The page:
And remain they did. The wedding took place at Easter, and Mr. Halliburton took Jane all the way to Dover to see the sea—a long way in those days—and kept her there for a week. And then they came back again, Jane to her old home duties, just as though she were Jane Tait still, and Mr. Halliburton to his teaching.

It was July now and hot weather; and Mrs. Tait and Jane were sewing in the drawing-room. They were working for Margaret. Mr. Halliburton, through some of his teaching connections, had obtained an excellent situation for Margaret in a first-rate school. Margaret was to enter as resident pupil, and receive every advantage towards the completion of her own education; in return for which she was to teach the younger pupils music, and pay ten pounds a year. Such an arrangement was almost unknown then, though it has been common enough since, and Mr. and Mrs. Tait thought of it very highly. Margaret Tait was only sixteen; but, as if in contrast to Jane, who looked younger than her actual years, Margaret looked older. In appearance, in manners, and also in advancement, Margaret might have been eighteen.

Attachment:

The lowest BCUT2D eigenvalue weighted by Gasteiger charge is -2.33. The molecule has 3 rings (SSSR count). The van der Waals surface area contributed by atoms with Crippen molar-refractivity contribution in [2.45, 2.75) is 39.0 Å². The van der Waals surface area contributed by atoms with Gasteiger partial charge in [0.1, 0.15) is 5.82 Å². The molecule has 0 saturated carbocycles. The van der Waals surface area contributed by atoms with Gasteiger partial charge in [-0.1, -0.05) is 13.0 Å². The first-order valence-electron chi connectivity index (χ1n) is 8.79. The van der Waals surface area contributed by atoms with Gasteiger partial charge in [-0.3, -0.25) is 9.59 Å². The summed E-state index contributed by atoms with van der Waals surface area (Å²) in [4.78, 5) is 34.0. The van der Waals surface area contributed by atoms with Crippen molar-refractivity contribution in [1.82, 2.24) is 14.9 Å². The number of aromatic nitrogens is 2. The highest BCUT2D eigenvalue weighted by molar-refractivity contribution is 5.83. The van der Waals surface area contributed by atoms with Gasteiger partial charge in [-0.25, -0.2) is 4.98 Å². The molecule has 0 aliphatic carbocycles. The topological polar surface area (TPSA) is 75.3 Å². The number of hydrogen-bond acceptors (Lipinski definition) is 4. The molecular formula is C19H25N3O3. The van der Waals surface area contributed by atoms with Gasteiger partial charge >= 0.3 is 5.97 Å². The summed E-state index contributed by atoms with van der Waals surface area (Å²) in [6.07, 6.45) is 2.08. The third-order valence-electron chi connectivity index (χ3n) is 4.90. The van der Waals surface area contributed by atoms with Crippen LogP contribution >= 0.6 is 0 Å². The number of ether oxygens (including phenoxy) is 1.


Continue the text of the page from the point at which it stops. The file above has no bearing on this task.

She was to enter the school, which was near Harrow, in another week, at the termination of the holidays, and Mrs. Tait and Jane had their hands full, getting her things ready.

"Was this slip measured, mamma?" Jane suddenly asked, after attentively regarding the work she had on her knee.

"I think so," replied Mrs. Tait. "Why?"

"It looks too short for Margaret. At least it will be too short when I have finished this fourth tuck. It must have been measured, though, for here are the pins in it. Perhaps Margaret measured it herself."

"Then of course it must be measured again. There's no trusting to anything Margaret does in the shape of work. And yet, how clever she is at music and drawing—in fact at all her studies!" added Mrs. Tait. "It is well, Jane, that we are not all gifted alike."